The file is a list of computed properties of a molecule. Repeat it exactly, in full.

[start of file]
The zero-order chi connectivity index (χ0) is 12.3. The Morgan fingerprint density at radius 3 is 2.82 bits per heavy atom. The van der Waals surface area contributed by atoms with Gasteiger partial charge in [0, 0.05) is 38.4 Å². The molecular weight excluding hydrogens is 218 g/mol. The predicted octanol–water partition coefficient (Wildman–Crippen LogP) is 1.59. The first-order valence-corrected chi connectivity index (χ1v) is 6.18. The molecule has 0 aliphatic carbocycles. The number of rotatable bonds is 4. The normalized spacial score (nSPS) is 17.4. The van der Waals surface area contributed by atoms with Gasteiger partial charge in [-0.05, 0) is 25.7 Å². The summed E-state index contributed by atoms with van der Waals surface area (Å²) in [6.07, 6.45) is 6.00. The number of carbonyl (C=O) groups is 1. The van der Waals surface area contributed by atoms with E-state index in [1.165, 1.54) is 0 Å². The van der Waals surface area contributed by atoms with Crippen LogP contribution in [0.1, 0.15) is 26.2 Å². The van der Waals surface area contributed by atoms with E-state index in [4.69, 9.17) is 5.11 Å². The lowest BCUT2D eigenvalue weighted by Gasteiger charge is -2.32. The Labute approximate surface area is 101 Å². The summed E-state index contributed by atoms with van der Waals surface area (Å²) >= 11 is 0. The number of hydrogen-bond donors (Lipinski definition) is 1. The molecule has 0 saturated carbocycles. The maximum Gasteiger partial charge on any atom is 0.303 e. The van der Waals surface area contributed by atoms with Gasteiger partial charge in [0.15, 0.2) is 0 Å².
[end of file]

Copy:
The zero-order chi connectivity index (χ0) is 12.3. The Morgan fingerprint density at radius 3 is 2.82 bits per heavy atom. The van der Waals surface area contributed by atoms with Gasteiger partial charge in [0, 0.05) is 38.4 Å². The molecular weight excluding hydrogens is 218 g/mol. The predicted octanol–water partition coefficient (Wildman–Crippen LogP) is 1.59. The first-order valence-corrected chi connectivity index (χ1v) is 6.18. The molecule has 0 aliphatic carbocycles. The number of rotatable bonds is 4. The normalized spacial score (nSPS) is 17.4. The van der Waals surface area contributed by atoms with Gasteiger partial charge in [-0.05, 0) is 25.7 Å². The summed E-state index contributed by atoms with van der Waals surface area (Å²) in [6.07, 6.45) is 6.00. The number of carbonyl (C=O) groups is 1. The van der Waals surface area contributed by atoms with E-state index in [1.165, 1.54) is 0 Å². The van der Waals surface area contributed by atoms with Crippen LogP contribution in [0.1, 0.15) is 26.2 Å². The van der Waals surface area contributed by atoms with E-state index in [4.69, 9.17) is 5.11 Å². The lowest BCUT2D eigenvalue weighted by Gasteiger charge is -2.32. The Labute approximate surface area is 101 Å². The summed E-state index contributed by atoms with van der Waals surface area (Å²) >= 11 is 0. The number of hydrogen-bond donors (Lipinski definition) is 1. The molecule has 0 saturated carbocycles. The maximum Gasteiger partial charge on any atom is 0.303 e. The van der Waals surface area contributed by atoms with Gasteiger partial charge in [0.15, 0.2) is 0 Å².